3ddesigns (original poster)

#9: Post by 3ddesigns (original poster) »

I recorded a short video of when turning it on. I can't really tell where the water is coming from, but it appears it might be the aluminum cast of the small (left side) boiler itself.


- a couple of pictures as well.

Team HB

#10: Post by JRising »

Ahh, yes... Those hose clamps.

There is a special tool for them, but you can do it with just small lineman's pliers or needle-nose pliers (I'd use the angled ones). You can pop the little "lock plate" off of the clamp with just your thumb and fore-finger, and with practice you can out it back on that way, too, if you have a decent angle at it. It takes practice, but it's possible. With the plate off, yes, just squeeze the clamp by it's looped end and forked end together to make it larger and slide it up the hose away from the boiler.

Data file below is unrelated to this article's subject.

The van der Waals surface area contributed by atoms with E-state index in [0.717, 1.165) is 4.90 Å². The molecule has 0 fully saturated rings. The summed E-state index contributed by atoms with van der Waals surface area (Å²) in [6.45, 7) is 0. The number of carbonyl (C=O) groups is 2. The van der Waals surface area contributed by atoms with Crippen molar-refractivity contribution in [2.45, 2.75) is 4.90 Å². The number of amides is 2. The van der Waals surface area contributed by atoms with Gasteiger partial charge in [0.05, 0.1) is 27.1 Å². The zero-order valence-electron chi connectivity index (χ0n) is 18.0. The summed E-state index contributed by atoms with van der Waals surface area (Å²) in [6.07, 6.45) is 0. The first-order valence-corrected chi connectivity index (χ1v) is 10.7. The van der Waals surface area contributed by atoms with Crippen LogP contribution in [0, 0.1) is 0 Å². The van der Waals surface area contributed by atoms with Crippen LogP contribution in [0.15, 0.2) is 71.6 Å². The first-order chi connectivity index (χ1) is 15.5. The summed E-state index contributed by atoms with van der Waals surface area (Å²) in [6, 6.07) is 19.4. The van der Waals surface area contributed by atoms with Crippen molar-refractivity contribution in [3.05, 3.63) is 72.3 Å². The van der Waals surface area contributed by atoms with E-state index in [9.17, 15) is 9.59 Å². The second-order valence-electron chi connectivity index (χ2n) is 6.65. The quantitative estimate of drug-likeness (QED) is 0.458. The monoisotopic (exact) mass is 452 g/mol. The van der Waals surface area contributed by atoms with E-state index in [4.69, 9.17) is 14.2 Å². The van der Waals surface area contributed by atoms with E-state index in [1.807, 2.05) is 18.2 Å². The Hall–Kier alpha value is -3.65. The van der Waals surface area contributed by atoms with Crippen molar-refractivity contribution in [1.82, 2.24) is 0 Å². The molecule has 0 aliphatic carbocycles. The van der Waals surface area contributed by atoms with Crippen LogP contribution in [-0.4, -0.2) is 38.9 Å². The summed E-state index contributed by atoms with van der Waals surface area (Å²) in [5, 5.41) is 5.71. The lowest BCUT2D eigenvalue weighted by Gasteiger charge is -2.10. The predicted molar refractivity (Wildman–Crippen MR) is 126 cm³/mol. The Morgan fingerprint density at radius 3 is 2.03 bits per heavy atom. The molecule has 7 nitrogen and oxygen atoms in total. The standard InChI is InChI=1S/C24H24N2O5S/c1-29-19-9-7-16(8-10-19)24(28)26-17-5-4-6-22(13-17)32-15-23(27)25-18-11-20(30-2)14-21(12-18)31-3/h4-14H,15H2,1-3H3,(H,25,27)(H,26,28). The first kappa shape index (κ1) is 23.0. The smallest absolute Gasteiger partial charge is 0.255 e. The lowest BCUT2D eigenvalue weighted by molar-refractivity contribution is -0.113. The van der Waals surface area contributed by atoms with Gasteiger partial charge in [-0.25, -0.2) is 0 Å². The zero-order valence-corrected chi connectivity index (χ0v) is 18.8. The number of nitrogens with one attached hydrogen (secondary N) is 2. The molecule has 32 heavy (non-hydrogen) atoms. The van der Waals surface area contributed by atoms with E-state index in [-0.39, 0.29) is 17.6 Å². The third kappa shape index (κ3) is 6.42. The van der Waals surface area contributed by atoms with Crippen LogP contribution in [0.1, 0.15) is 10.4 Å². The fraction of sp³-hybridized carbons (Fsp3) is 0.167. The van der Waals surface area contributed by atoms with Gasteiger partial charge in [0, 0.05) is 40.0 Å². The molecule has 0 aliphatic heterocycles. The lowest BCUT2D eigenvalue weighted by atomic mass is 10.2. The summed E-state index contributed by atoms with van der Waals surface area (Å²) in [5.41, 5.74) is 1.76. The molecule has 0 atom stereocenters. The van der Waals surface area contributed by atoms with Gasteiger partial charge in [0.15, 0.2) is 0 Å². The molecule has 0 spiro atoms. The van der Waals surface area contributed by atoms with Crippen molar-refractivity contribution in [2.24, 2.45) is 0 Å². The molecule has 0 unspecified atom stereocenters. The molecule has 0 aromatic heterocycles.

I agree that it looks like the boiler itself is leaking. The machine was probably frozen at some point.

In your photo your pre-heater looks good. You may want to lift that multi-valve to see if the switches on the bottom are soaked.

Remove a screw by the red arrow if there is one, then push down the tab by the red arrow, slide the multi-valve's bracket back over the tab and lift it up off the floor. Dry everything up, put it back, and it might be good once you've replaced that leaking brew-boiler.